Skip to main content

Is Being a Narcissist Good for Entrepreneurial Profitability and Growth?

Is Being a Narcissist Good for Entrepreneurial Profitability and Growth?

Research from Katrina Brownell, faculty member in the USC Marshall LLOYD GREIF CENTER FOR ENTREPRENEURIAL STUDIES, finds that negative personality traits in entrepreneurs can foster new venture success – but most only in moderation.

Female professor speaks before a class
Stay Informed + Stay Connected

Entrepreneurs are often viewed as heroic individuals. It makes sense why: many of the innovations they present promise to change—improve—the world entirely. When they are winning, entrepreneurs become mini-celebrities, like Steve Jobs. When they are losing, however, stories can end in obscurity or notoriety, like for Elizabeth Holmes. But what is it that promotes a positive versus negative trajectory? When it comes to entrepreneur’s personalities, are some of the more negative character traits we witness in wildly successful founders like Elon Musk always destructive, or can they be beneficial?

These questions are exactly what USC Marshall School of Business Assistant Professor of Clinical Entrepreneurship Katrina Brownell sought to answer in her dissertation and recently published research.

I’m simply asking how ‘who we are’ motivates harmful choices, like engaging in unethical, aggressive or unproductive behaviors – for entrepreneurs

— Katrina Brownell

Assistant Professor of Clinical Entrepreneurship

“In entrepreneurship, we’ve spent a lot of time studying positive personality traits of founders—high level considerations like how being confident, taking risks, or persevering can lead to success. It’s viewed as a very heroic endeavor, where founders are considered brave and lauded for breaking free from the constraints of a typical corporate career. But what about people who might be drawn to entrepreneurship for more nefarious reasons, like notoriety, admiration, or fame and fortune?” said Brownell whose Greif Center faculty role includes an affiliation as a research scholar in the USC Marshall Brittingham Social Enterprise Lab.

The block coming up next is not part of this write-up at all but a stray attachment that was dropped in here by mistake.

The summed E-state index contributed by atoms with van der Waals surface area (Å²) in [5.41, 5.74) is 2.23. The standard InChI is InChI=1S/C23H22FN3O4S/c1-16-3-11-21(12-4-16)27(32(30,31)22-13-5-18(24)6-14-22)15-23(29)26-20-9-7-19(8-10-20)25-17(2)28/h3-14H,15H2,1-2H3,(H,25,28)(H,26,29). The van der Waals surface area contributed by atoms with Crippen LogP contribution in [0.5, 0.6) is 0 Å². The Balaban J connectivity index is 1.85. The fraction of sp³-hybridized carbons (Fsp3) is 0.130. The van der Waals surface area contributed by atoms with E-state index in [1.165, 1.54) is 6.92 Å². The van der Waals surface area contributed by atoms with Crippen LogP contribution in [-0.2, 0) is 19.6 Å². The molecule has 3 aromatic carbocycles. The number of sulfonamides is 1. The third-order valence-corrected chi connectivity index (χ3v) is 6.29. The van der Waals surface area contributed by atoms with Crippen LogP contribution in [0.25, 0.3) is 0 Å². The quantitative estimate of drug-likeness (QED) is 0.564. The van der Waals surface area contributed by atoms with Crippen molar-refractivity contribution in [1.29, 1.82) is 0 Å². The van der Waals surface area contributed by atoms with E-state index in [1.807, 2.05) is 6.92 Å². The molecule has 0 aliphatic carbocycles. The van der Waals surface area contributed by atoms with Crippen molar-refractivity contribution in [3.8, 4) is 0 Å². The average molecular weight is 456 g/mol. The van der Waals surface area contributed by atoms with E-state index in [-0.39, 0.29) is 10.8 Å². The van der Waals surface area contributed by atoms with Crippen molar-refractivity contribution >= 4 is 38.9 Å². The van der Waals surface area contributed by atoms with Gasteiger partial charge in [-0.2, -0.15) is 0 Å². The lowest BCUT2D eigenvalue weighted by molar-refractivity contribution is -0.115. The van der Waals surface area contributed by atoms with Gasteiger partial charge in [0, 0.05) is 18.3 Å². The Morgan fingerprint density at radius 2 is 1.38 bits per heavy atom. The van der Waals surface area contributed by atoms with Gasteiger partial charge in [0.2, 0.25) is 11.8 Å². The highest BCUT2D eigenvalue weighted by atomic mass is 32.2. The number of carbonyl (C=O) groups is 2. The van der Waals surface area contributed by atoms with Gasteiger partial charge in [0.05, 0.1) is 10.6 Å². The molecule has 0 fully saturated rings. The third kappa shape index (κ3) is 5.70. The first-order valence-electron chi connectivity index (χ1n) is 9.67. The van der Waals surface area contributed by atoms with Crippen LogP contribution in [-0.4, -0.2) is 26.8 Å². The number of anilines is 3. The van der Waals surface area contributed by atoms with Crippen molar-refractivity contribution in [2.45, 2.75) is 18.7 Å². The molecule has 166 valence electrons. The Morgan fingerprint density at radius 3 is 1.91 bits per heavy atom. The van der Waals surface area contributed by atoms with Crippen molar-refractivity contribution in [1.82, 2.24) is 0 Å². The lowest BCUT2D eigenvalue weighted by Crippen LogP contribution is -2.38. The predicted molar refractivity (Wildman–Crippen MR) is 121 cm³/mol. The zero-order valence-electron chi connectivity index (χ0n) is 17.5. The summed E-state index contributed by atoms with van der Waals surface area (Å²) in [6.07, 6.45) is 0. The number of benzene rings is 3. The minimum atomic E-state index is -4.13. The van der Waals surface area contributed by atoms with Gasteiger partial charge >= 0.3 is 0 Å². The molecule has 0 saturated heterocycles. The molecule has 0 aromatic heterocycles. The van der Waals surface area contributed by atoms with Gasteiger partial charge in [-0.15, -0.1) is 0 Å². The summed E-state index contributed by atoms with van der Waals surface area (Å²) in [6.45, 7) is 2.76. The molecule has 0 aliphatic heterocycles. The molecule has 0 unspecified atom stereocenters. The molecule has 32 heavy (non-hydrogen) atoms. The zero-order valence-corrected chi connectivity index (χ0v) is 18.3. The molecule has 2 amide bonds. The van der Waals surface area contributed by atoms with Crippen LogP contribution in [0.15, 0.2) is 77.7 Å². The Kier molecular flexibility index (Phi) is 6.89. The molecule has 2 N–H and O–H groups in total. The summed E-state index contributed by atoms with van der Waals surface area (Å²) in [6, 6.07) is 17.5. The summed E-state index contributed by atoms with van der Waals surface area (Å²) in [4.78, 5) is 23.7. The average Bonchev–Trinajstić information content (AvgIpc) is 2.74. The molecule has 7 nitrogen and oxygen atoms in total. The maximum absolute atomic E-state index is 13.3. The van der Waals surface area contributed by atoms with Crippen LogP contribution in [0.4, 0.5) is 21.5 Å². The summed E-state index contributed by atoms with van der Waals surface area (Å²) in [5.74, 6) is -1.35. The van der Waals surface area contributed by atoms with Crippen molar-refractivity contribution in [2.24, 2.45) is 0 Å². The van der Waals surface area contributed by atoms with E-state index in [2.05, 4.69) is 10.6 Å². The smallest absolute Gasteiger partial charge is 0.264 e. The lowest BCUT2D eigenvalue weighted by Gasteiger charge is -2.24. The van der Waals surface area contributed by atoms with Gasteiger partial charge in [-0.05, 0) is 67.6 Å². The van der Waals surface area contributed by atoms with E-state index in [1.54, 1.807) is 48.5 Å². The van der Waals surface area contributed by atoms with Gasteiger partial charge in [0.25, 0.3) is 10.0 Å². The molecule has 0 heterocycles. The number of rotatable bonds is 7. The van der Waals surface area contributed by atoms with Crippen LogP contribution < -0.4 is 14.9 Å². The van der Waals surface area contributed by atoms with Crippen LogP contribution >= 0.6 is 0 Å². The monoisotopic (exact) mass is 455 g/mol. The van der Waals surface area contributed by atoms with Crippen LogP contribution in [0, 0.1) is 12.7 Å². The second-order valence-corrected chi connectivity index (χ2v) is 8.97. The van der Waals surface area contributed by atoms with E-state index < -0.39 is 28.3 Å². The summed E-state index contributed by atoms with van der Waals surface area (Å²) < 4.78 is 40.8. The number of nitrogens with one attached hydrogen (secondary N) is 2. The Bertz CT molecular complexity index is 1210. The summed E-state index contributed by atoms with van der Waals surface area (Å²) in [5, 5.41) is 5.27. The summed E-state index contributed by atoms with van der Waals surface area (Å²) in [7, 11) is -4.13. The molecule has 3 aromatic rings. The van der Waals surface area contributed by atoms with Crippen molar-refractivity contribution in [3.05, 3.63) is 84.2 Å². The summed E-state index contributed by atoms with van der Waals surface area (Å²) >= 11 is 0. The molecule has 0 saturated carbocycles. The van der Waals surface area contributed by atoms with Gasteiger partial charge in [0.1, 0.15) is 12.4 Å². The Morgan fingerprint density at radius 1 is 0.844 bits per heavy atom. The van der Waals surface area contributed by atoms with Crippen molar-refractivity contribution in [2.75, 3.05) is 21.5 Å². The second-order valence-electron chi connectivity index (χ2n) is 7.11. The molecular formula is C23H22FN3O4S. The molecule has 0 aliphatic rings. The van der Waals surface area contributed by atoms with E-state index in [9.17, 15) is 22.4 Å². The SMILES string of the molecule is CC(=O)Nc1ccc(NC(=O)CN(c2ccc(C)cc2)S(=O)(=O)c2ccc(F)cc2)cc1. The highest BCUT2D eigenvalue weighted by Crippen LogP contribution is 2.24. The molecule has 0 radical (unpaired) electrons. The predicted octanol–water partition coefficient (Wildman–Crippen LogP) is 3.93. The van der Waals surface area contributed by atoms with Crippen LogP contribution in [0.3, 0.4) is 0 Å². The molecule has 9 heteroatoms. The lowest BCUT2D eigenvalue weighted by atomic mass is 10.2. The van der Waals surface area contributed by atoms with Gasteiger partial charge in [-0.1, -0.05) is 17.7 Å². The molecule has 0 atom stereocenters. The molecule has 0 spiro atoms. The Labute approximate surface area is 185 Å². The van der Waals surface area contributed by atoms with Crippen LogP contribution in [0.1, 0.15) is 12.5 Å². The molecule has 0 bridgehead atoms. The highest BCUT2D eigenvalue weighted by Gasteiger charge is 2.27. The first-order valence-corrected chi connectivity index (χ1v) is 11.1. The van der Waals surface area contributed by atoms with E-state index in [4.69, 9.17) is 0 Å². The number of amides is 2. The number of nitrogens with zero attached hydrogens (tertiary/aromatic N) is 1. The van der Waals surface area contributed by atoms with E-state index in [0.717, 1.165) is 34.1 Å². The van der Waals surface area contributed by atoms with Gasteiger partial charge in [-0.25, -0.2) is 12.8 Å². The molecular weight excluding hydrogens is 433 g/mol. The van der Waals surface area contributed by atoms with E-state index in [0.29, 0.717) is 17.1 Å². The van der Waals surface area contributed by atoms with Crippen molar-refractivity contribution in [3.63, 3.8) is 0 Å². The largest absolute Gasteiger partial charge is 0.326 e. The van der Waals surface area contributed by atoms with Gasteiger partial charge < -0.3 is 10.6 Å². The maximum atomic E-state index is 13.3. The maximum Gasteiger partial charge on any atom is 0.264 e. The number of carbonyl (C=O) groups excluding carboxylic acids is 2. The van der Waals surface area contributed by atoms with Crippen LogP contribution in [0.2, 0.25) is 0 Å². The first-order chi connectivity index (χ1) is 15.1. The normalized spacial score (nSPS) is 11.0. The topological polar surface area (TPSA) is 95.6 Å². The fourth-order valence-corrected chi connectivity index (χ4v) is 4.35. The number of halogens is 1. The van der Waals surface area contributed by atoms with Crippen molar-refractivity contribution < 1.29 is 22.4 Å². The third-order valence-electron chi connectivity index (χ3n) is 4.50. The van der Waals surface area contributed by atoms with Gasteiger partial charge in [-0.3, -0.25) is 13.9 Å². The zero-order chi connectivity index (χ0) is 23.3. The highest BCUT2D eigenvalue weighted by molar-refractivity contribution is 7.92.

Brownell thus zeroed in on three core negative personality traits – Machiavellianism, narcissism and psychopathy – which prevailing research indicates is undesirable in entrepreneurship. In her research, which was recently awarded the 2023 Academy of Management’s NFIB Dissertation Award, Brownell explored the possibility that the effects on team and organizational success might be more complex by investigating different levels of these traits in founders.

“This is particularly interesting when it comes to team dynamics,” Brownell said. “We usually think founders with these personality traits will be horrible to work with; we expect that they will abuse employees, be self-centered, etc. But my research showed that founders with a moderate level of two traits (Machiavellianism and psychopathy) actually support and encourage knowledge-sharing and innovative processes in their new venture teams.”

This is because the founders were able to discourage relationship conflict between team members, Brownell said. “It is only at extreme levels that damaging effects occur.”

Narcissism Always Wins, At Least in Entrepreneurship

Thus, the impact of Machiavellianism (doing whatever it takes to succeed and promote a positive self-image) and psychopathy (the inability to relate to other people’s emotions) on an organization’s success looked more like a bell curve.

Said Brownell: “So, at more moderate levels, these traits have a positive effect on performance. But for founders with more extreme levels of these traits, there's a tipping point where the impact on new venture performance starts to drop.”